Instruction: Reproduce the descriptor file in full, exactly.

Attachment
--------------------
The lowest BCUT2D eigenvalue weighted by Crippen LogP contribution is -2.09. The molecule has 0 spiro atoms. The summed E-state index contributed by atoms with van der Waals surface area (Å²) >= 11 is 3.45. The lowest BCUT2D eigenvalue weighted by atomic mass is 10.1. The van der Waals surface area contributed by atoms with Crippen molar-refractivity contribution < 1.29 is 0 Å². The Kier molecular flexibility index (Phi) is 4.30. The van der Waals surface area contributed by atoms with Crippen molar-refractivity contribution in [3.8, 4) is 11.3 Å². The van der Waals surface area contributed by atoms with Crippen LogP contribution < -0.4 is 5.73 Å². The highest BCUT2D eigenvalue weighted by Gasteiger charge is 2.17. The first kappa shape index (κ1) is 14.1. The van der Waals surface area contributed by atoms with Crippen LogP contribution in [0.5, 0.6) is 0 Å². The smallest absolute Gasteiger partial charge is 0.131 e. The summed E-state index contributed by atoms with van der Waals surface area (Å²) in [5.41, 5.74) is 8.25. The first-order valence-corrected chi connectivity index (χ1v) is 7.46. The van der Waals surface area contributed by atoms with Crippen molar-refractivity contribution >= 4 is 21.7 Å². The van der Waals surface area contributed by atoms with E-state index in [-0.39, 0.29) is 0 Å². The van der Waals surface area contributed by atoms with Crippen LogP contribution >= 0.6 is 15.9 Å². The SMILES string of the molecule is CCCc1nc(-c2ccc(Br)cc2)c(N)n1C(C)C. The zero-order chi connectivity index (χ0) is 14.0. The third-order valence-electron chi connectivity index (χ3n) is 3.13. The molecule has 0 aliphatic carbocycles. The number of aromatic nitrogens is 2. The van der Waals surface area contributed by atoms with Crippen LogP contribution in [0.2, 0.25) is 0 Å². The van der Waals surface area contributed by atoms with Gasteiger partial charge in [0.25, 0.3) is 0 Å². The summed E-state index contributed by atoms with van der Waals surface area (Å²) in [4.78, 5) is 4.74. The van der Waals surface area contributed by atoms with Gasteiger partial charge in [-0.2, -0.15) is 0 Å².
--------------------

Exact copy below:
The lowest BCUT2D eigenvalue weighted by Crippen LogP contribution is -2.09. The molecule has 0 spiro atoms. The summed E-state index contributed by atoms with van der Waals surface area (Å²) >= 11 is 3.45. The lowest BCUT2D eigenvalue weighted by atomic mass is 10.1. The van der Waals surface area contributed by atoms with Crippen molar-refractivity contribution < 1.29 is 0 Å². The Kier molecular flexibility index (Phi) is 4.30. The van der Waals surface area contributed by atoms with Crippen molar-refractivity contribution in [3.8, 4) is 11.3 Å². The van der Waals surface area contributed by atoms with Crippen LogP contribution < -0.4 is 5.73 Å². The highest BCUT2D eigenvalue weighted by Gasteiger charge is 2.17. The first kappa shape index (κ1) is 14.1. The van der Waals surface area contributed by atoms with Crippen LogP contribution in [0.5, 0.6) is 0 Å². The smallest absolute Gasteiger partial charge is 0.131 e. The summed E-state index contributed by atoms with van der Waals surface area (Å²) in [5.41, 5.74) is 8.25. The first-order valence-corrected chi connectivity index (χ1v) is 7.46. The van der Waals surface area contributed by atoms with Crippen molar-refractivity contribution >= 4 is 21.7 Å². The van der Waals surface area contributed by atoms with E-state index in [-0.39, 0.29) is 0 Å². The van der Waals surface area contributed by atoms with Crippen LogP contribution >= 0.6 is 15.9 Å². The SMILES string of the molecule is CCCc1nc(-c2ccc(Br)cc2)c(N)n1C(C)C. The zero-order chi connectivity index (χ0) is 14.0. The third-order valence-electron chi connectivity index (χ3n) is 3.13. The molecule has 0 aliphatic carbocycles. The number of aromatic nitrogens is 2. The van der Waals surface area contributed by atoms with Crippen LogP contribution in [0.2, 0.25) is 0 Å². The van der Waals surface area contributed by atoms with Gasteiger partial charge in [0.25, 0.3) is 0 Å². The summed E-state index contributed by atoms with van der Waals surface area (Å²) in [4.78, 5) is 4.74. The van der Waals surface area contributed by atoms with Gasteiger partial charge in [-0.2, -0.15) is 0 Å².